Flipping fantastic: Behind the scenes of Cirque du Soleil

Three hours before showtime, the atmosphere backstage in Cirque du Soleil's artists' tent is calm, business-like – almost zen.

Kurios: The Cabinet of Curiosities is the 35th production from Cirque.Credit:Martin Girard/shootstudio.ca

Mercifully cool compared with the stifling late-afternoon Singapore humidity outside, the tent is a smaller version of the adjoining grand chapiteau that can accommodate an audience of more than 2500.

The space is dominated by an expanse of blue gym mat and a four-metre gantry on which the acrobats train, warm up and try out new moves. A sprinkling of performers around the tent stretch, work out or receive massages from physio staff. Some have already donned their garish make-up, presenting a curious contrast with their casual gym clothes. In one corner a rangy young man is sprawled on a lounge minutely analysing a video of the previous night's show.

The show is Kurios: The Cabinet of Curiosities, the 35th production from Cirque, the Montreal-based circus behemoth. A steam-punk themed extravaganza, with an inescapably perky electro-swing soundtrack provided by a seven-piece band, the loose narrative explores the idea of a mad scientist or "seeker" who releases a fantastical world of wonders from a parallel universe just beyond our own.

Anne Weissbecker’s act a heart-stopping audience favourite, involves balancing on and hanging from a bicycle suspended many metres above the stage.Credit:Alvin Tam/The ImageBoxPhotography

A guest at a dinner party climbs impossibly high on a stack of chairs only to discover a parallel scene unfolding upside down above him. Performers dressed as fish propel each other as high as 14m on a vast trampoline, dubbed the acronet. A performer dressed as a pre-war aviator balances on tottering pile of planks and cylinders.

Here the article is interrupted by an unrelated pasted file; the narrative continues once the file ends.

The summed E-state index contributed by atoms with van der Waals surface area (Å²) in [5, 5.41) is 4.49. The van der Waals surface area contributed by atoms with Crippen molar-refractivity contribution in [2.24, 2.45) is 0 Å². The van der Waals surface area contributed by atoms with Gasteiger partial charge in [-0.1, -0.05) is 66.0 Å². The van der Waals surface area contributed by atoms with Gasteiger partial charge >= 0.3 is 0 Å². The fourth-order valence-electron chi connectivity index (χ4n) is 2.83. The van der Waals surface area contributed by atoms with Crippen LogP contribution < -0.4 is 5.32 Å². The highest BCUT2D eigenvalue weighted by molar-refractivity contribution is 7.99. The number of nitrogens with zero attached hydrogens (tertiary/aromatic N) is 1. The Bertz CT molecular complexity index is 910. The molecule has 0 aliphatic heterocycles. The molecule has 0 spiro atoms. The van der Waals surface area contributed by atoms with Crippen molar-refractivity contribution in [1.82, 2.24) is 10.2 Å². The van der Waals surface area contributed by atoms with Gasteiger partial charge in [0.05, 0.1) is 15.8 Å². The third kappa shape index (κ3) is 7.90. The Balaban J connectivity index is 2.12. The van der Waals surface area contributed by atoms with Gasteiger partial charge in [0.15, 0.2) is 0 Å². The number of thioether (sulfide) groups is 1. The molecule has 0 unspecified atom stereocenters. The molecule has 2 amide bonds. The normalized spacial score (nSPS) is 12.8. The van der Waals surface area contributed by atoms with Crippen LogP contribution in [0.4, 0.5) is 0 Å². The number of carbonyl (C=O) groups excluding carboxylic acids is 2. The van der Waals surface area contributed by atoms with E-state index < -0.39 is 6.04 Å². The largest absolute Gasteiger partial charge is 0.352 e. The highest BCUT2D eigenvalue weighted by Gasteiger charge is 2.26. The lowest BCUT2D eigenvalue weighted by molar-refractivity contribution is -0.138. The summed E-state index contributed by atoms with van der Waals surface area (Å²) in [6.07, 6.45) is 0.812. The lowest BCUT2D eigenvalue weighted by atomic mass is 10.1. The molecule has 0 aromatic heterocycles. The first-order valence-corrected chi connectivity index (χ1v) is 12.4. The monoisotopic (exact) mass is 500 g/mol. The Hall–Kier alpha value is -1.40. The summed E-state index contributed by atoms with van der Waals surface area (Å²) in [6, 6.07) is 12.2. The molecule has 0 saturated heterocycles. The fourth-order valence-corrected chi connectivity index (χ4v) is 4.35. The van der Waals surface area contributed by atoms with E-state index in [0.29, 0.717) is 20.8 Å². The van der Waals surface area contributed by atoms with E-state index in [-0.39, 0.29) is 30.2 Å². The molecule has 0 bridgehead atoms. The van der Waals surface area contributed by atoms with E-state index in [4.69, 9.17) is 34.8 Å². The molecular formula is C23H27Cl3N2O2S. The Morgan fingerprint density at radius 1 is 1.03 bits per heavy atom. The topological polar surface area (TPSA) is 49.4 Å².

The show embraces a hand-cranked, home-made ethic that relies for impact mostly on the extraordinary performances of the acrobats rather than trying to dazzle with hi-tech special effects. The wonder comes from the "did-I-really-just-see-that?" moments from performers like French-born Anne Weissbecker, who has been with Cirque for a decade.

Her act, a heart-stopping audience favourite, involves balancing on and hanging from a bicycle suspended many metres above the stage. Ultimately, she "rides" the bike upside down.

It's the first time a flying bicycle has been used anywhere in a circus act.

"We worked on it for six months," she says. "No one was sure whether you could really do something. There was no vocabulary or tricks or choreography so we had to find everything."

And remarkably, there is not much that is special about the bike she uses.

"It's just a simple bike. If I took off the rope I could ride it down the street," she says. "It is an apparatus that everybody knows but nobody sees it flying. Kids always react because maybe they have just learned to ride their own bikes."

The narrative explores the idea of a mad scientist or ‘seeker’ who releases a fantastical world of wonders from a parallel universe just beyond our own.

Weissbecker's life has been dominated by circus since the age of 10, when she started acrobatic training in her home-town of Strasbourg.

She can still recall those early days – and being afraid of heights.